TITLE: BIG FANCY
ARTIST: DAVID BRAGGER
LABEL: OLD TIME TIKI PARLOUR
RELEASE DATE: FEBRUARY 2016
David Bragger is known in the pages of FolkWorks for his column, the Old Time Oracle. His attention to the intricacies of fiddle and banjo styles, as well as the backgrounds of the tunes, has attracted many students in the L.A. area. His students are an essential core of the old-time music renaissance. His Old Time Tiki Parlour has been releasing great CDs and DVDs of other musicians as well as hosting concerts with these same artists. His new CD, Big Fancy, features twenty-one tracks played on his great uncle’s fiddle and on banjo, and pump organ. He is accompanied by his Sausage Grinder bandmates: Christopher Berry on guitar and banjo, Susan Platz on second fiddle, and Timothy Riley on Scottish small bagpipes.
The CD starts out with a banjo/fiddle duet (both in unusual tunings) of Uncle Tom and the Wolves which is from African-American fiddler Will Adam. To find out more about Will Adams, check out the liner notes by Mike Seeger on Close to Home: Old Time Music from Mike Seeger’s Collection. Mike refers to him as a player of unusual tunes and of unusual musical sense. No wonder David is attracted to his tunes.
The tune Altamont is from the Tennessee African-American trio of Murph Gribble (banjo), John Lusk (fiddle), and Albert York (guitar). It was recorded in the 1940s and released on Altamont – Black Stringband Music from the Library of Congress. Altamont is a town in Tennessee, along the Cumberland trail. This band is featured on about half the tracks of the album. David plays it here on fiddle backed by Chris on guitar with melodic variations that succeeded in keeping my interest.
Fiddler Mel Durham, from southern Illinois, moved to the Los Angeles area after World War II. He was a major influence on the old-time music scene there and was also one of my mentors. I wrote an article about him with Carolyn Russell many years ago in the Old Time Herald. Mel’s influence on David is displayed by his playing of several tunes on this recording. Two tunes that Mel picked up from African-American fiddler William Alonzo Janes, are Alonzo Janes and Over the Mountain. David plays the first one on a deep sounding 5-string banjo and the latter with fiddle and banjo. Other tunes learned from Mel on this recording are Going to the Free State (aka Avalon Quickstep) and Jingle at the Window, Tidy-O, both of which feature two fiddles.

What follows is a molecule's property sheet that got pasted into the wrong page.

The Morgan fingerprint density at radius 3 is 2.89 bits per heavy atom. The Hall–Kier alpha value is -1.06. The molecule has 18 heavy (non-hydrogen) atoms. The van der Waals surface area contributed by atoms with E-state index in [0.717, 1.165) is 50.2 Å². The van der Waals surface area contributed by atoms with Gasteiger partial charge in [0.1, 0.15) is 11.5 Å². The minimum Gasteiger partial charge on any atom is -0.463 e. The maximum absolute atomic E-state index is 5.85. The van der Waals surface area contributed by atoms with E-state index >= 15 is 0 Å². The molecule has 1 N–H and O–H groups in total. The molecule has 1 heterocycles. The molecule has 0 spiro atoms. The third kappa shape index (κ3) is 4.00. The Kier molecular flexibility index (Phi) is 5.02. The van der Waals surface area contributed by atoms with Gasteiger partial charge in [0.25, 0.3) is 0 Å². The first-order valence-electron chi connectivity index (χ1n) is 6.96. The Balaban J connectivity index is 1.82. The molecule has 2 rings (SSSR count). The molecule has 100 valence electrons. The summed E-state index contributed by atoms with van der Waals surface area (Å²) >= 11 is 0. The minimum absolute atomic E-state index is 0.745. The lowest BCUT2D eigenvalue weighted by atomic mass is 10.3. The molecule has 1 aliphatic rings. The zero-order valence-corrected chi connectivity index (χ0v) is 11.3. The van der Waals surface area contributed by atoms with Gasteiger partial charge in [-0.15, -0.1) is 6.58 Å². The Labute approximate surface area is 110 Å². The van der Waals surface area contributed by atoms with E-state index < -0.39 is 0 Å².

West Virginia master fiddler Edden Hammons is also a big influence. There is a two volume CD set called the Edden Hammons Collection issued by West Virginia University Press. David has culled a few tunes for this CD from the playing of Edden Hammons, including the title cut Big Fancy, as well as Big Hoedown, a slightly crooked three-part tune, and Washington’s March, a DDAD tune played with two fiddles and bagpipes.
David has also been influenced by contemporary old-time fiddlers such as Gerry Milnes (Flannery’s Dream) and Bruce Greene (Kiss Me Quick, My Papa’s A-Comin,’ a fiery Sammie Walker tune, and Jack’s Creek Ridge). The latter tune is medleyed with Happy Hollow which comes from the playing of Marcus Martin, whom David featured in his column Old Time Oracle back in 2007.
Here is a quick summary of some of the other tunes on this CD: Kate’s Got a Wooden Leg is Kentucky fiddler Jim Bowles’ version of Shortnin’ Bread. Davy Come On Back and Act Like You Ought To is from Kentucky fiddler Delbert Hughes. Old Bunch of Keys is from Tommy Jarrell. Texas is from Henry Reed. Peter Francisco was found by Tom Carter in the Knauff Collection. This is followed by a rousing version of Cripple Creek in cross G. There are a few other cuts that make this CD an interesting listen: A Cajun fiddle tune by Dennis McGee, just called Reel is played with two fiddles. Spanish Fandango has many sources. David plays it on banjo with accompaniment by a finger-picked fiddle. It goes from waltz time to a reel.
Boating Up Sandy comes from West Virginia fiddler Dave Bing with the addition of a droning pump organ to give it an ominous feel.
David’s fiddling is rhythmically powerful and precise, and his unusual arrangements on some of the tunes bring out interesting nuances. His bow and his fingers swipe and slash to get the sounds he wants. He is also a devotee of funky fiddling and banjo playing a la Dan Gellert and others. Listen to his Altamont for some of that. His accompanists also add a lot to the music. The word “wonderful” is an apt description of this recording, which warrants repeated listening to find all the treasures buried in the tunes.
Steve Goldfield is a board member and Old-Time Music Coordinator for the California Bluegrass Association. He also writes for Fiddler Magazine, Bluegrass Unlimited, and the Old-Time Herald.